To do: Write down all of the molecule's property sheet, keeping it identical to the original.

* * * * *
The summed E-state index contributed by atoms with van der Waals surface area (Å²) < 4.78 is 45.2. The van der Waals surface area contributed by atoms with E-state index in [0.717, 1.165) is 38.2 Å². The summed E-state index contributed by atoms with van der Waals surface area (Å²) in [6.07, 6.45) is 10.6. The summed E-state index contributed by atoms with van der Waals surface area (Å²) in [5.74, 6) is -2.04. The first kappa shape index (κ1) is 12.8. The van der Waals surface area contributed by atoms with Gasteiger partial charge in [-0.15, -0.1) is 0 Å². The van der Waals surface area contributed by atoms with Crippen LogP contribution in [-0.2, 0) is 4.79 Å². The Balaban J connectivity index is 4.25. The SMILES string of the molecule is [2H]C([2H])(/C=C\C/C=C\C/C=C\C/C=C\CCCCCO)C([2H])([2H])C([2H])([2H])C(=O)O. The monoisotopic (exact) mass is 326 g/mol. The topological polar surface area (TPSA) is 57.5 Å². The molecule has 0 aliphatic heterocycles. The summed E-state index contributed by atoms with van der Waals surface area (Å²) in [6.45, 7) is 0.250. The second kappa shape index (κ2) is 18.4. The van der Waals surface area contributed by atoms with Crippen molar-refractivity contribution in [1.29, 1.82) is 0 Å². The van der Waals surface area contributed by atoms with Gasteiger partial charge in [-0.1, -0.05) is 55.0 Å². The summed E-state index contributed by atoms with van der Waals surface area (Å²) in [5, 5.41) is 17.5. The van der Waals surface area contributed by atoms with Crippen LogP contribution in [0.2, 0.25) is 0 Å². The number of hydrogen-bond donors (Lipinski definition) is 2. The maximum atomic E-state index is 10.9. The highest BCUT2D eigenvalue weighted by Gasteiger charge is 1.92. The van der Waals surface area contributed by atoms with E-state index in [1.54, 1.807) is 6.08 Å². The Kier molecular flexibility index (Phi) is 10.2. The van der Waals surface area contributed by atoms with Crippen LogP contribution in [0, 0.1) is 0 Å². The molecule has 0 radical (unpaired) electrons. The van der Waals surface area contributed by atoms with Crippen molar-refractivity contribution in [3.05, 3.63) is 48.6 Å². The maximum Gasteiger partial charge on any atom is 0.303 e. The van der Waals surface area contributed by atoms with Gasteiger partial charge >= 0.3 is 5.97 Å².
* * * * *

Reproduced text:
The summed E-state index contributed by atoms with van der Waals surface area (Å²) < 4.78 is 45.2. The van der Waals surface area contributed by atoms with E-state index in [0.717, 1.165) is 38.2 Å². The summed E-state index contributed by atoms with van der Waals surface area (Å²) in [6.07, 6.45) is 10.6. The summed E-state index contributed by atoms with van der Waals surface area (Å²) in [5.74, 6) is -2.04. The first kappa shape index (κ1) is 12.8. The van der Waals surface area contributed by atoms with Gasteiger partial charge in [-0.15, -0.1) is 0 Å². The van der Waals surface area contributed by atoms with Crippen LogP contribution in [-0.2, 0) is 4.79 Å². The Balaban J connectivity index is 4.25. The SMILES string of the molecule is [2H]C([2H])(/C=C\C/C=C\C/C=C\C/C=C\CCCCCO)C([2H])([2H])C([2H])([2H])C(=O)O. The monoisotopic (exact) mass is 326 g/mol. The topological polar surface area (TPSA) is 57.5 Å². The molecule has 0 aliphatic heterocycles. The summed E-state index contributed by atoms with van der Waals surface area (Å²) in [6.45, 7) is 0.250. The second kappa shape index (κ2) is 18.4. The van der Waals surface area contributed by atoms with Crippen molar-refractivity contribution in [1.29, 1.82) is 0 Å². The van der Waals surface area contributed by atoms with Gasteiger partial charge in [-0.1, -0.05) is 55.0 Å². The summed E-state index contributed by atoms with van der Waals surface area (Å²) in [5, 5.41) is 17.5. The van der Waals surface area contributed by atoms with Crippen LogP contribution in [0.2, 0.25) is 0 Å². The number of hydrogen-bond donors (Lipinski definition) is 2. The maximum atomic E-state index is 10.9. The highest BCUT2D eigenvalue weighted by Gasteiger charge is 1.92. The van der Waals surface area contributed by atoms with E-state index in [1.54, 1.807) is 6.08 Å². The Kier molecular flexibility index (Phi) is 10.2. The van der Waals surface area contributed by atoms with Crippen LogP contribution in [0, 0.1) is 0 Å². The molecule has 0 radical (unpaired) electrons. The van der Waals surface area contributed by atoms with Crippen molar-refractivity contribution in [3.05, 3.63) is 48.6 Å². The maximum Gasteiger partial charge on any atom is 0.303 e. The van der Waals surface area contributed by atoms with Gasteiger partial charge >= 0.3 is 5.97 Å².